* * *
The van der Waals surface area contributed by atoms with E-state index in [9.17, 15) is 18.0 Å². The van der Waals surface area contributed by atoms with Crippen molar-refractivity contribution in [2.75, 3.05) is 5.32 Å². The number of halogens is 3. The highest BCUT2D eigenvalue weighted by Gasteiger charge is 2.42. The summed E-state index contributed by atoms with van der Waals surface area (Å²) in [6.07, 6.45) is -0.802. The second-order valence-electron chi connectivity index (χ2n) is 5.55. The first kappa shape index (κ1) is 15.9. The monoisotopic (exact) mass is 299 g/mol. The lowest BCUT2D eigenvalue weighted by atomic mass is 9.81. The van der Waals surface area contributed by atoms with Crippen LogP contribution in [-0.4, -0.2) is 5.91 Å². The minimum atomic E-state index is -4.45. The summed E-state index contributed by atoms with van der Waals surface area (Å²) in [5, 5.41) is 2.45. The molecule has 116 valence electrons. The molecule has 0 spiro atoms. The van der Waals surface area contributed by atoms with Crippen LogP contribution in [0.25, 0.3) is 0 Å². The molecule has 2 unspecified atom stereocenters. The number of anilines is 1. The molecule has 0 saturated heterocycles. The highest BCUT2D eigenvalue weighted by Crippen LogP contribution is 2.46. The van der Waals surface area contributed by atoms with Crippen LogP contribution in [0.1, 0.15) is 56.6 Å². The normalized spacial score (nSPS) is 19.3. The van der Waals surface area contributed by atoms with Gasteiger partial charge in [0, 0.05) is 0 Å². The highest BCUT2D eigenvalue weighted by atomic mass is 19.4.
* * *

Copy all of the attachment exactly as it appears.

The van der Waals surface area contributed by atoms with E-state index in [9.17, 15) is 18.0 Å². The van der Waals surface area contributed by atoms with Crippen molar-refractivity contribution in [2.75, 3.05) is 5.32 Å². The number of halogens is 3. The highest BCUT2D eigenvalue weighted by Gasteiger charge is 2.42. The summed E-state index contributed by atoms with van der Waals surface area (Å²) in [6.07, 6.45) is -0.802. The second-order valence-electron chi connectivity index (χ2n) is 5.55. The first kappa shape index (κ1) is 15.9. The monoisotopic (exact) mass is 299 g/mol. The lowest BCUT2D eigenvalue weighted by atomic mass is 9.81. The van der Waals surface area contributed by atoms with Crippen LogP contribution in [-0.4, -0.2) is 5.91 Å². The minimum atomic E-state index is -4.45. The summed E-state index contributed by atoms with van der Waals surface area (Å²) in [5, 5.41) is 2.45. The molecule has 116 valence electrons. The molecule has 0 spiro atoms. The van der Waals surface area contributed by atoms with Crippen LogP contribution in [0.25, 0.3) is 0 Å². The molecule has 2 unspecified atom stereocenters. The number of anilines is 1. The molecule has 0 saturated heterocycles. The highest BCUT2D eigenvalue weighted by Crippen LogP contribution is 2.46. The van der Waals surface area contributed by atoms with Crippen LogP contribution in [0.1, 0.15) is 56.6 Å². The normalized spacial score (nSPS) is 19.3. The van der Waals surface area contributed by atoms with Gasteiger partial charge in [0, 0.05) is 0 Å². The highest BCUT2D eigenvalue weighted by atomic mass is 19.4.